Share

Ball in the Stone Part III: The Treasure

November 2nd, 2018

The journey’s twists and turns had taken their toll. Mainly on my feet. Sitting on a bench near Keat’s grave, looking at the pyramid and the Porta San Paolo under the warm sunlight, I was weary but content. I realized that my half-formed idea of walking as much of the Aurelian Wall as remained would be too ambitious for a week-long trip, but I had done the full south perimeter and that felt like a real accomplishment.

Only the matter of the cannonball remained. I still wanted badly to capture it even though walking around the wall up to the north gates was no longer an option at this point. The Piramide metro station rose up to play the part of my Merlin, cutting through the city to deliver me north to Castro Pretorio where I could pick up the trail of the wall again and walk along it towards the Porta Pinciana and the Borghese Gardens where my quest had been so cruelly interrupted coming from the other direction.

My busted feets were revitalized by the sheer happiness of walking a new stretch of wall, one I had never ever seen before when I lived in Rome. Castro Pretorio station is named after the Praetorian Guard barracks whose remains are embedded in the wall. I was delighted to find modern-day offices and barracks of the Italian military adjacent to the Metro station. One does enjoy a 2,000-year-old recurring theme.

For a length I was able to walk directly under the looming shadow of the wall, one section of which was topped with razor wire, as if it were still a bulwark against all manner of barbarians overunning the city’s defenses (or at least foolhardy idiots trying to scale a particularly unstable piece). While I soon had to cross the insanely busy multi-lane Corso d’Italia instead of walking directly under it, I had every hope that I would be able to spot the cannonball in the tower. I greeted the Porta Pia with a jaunty how-de-do. I doffed my cap to the late Porta Salaria, demolished in 1921. I stopped short, foot brakes squealing Looney Tunes-style, at the church of Saint Teresa of Avila. This was the marker. Across the Corso d’Italia, now split into lanes on either side of an underpass, somewhere in that section of wall the treasure awaited me.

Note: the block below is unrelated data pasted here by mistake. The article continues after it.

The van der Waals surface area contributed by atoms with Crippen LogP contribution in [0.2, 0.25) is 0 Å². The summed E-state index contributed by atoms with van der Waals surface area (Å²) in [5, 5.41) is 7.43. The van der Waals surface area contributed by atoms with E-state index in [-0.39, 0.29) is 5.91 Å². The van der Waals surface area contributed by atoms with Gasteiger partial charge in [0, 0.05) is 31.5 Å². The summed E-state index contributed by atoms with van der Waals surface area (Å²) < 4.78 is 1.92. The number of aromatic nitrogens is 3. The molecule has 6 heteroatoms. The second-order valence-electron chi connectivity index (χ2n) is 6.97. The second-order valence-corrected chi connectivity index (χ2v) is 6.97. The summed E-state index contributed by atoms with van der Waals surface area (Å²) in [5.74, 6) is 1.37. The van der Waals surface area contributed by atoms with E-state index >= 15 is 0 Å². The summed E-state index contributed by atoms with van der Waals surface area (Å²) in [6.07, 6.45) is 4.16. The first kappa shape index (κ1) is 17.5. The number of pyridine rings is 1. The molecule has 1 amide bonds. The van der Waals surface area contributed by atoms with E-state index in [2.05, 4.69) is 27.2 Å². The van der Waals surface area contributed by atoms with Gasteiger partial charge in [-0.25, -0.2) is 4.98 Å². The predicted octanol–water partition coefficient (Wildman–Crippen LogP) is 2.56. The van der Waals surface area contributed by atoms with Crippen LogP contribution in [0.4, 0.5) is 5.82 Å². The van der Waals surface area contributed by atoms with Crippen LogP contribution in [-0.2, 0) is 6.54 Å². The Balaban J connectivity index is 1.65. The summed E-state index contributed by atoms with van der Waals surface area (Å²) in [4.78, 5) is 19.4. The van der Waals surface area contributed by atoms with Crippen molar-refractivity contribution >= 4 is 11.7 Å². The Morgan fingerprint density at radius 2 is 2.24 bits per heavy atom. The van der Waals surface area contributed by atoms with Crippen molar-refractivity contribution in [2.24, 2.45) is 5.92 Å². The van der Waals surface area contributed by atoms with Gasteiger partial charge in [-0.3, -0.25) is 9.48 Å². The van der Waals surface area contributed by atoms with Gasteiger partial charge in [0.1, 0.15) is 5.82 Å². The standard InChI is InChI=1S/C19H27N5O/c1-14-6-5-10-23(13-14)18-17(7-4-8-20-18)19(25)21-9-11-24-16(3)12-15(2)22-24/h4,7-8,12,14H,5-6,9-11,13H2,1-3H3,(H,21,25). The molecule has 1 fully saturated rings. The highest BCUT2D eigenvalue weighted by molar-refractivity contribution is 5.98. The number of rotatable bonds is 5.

Crossing the small lane to the fence keeping traffic vehicular and pedestrian from falling into the underpass, I gazed hungrily at the towering heights of brickwork. And there it was. A large hole like so many areas of wear and tear I had seen on my journey along the walls. The cannonball itself was barely visible. The sun was in my eyes and it is so much smaller than the hole it carved out for itself in 1870. It was a dark curve more than anything.